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Publication numberUS20060267113 A1
Publication typeApplication
Application numberUS 11/140,161
Publication dateNov 30, 2006
Filing dateMay 27, 2005
Priority dateMay 27, 2005
Also published asWO2006130239A1
Publication number11140161, 140161, US 2006/0267113 A1, US 2006/267113 A1, US 20060267113 A1, US 20060267113A1, US 2006267113 A1, US 2006267113A1, US-A1-20060267113, US-A1-2006267113, US2006/0267113A1, US2006/267113A1, US20060267113 A1, US20060267113A1, US2006267113 A1, US2006267113A1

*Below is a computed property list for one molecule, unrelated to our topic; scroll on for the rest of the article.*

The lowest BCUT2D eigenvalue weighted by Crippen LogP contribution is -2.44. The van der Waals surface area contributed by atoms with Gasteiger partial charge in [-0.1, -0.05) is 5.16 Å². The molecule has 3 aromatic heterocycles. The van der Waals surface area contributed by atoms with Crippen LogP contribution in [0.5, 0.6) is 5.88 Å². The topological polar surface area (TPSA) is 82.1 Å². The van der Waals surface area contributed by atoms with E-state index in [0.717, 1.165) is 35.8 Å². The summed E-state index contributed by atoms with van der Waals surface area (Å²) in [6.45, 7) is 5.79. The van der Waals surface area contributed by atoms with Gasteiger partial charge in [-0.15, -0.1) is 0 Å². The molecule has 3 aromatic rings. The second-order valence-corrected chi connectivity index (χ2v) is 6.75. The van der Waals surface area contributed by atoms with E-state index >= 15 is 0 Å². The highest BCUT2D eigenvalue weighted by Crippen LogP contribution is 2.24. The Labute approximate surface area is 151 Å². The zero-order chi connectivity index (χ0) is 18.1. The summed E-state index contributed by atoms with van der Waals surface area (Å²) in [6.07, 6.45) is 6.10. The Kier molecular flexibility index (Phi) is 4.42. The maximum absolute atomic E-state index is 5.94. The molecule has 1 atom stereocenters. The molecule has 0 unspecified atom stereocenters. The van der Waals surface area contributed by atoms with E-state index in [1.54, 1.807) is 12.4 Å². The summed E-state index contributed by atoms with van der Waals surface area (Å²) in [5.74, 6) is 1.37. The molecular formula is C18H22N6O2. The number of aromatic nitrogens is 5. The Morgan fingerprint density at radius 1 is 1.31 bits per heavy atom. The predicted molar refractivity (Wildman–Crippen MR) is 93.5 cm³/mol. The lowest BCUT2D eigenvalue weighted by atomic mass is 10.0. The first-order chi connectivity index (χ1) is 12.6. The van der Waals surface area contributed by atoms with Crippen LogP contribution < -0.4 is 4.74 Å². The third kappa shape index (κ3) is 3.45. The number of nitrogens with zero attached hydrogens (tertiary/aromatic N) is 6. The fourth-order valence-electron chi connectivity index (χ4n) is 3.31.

InventorsPhilip Tobin, Cristiano Capasso
Original AssigneeTobin Philip J, Cristiano Capasso
Export CitationBiBTeX, EndNote, RefMan
External Links: USPTO, USPTO Assignment, Espacenet
Semiconductor device structure and method therefor
US 20060267113 A1
Abstract
A device structure and method for forming the device structure has a semiconductor substrate with an overlying first metal oxide layer, an overlying intermediate layer with a first metal and either nitrogen or carbon, and an overlying second metal oxide layer. Oxygen is then provided to the intermediate layer. The oxygen has the effect of changing the intermediate layer from a conducting layer to a dielectric layer. A final device may then be formed, for example, by forming a gate and two current electrodes.
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Claims(21)
1. A method for forming a device structure, comprising:
providing a semiconductor substrate;
depositing a first metal oxide layer overlying the semiconductor substrate;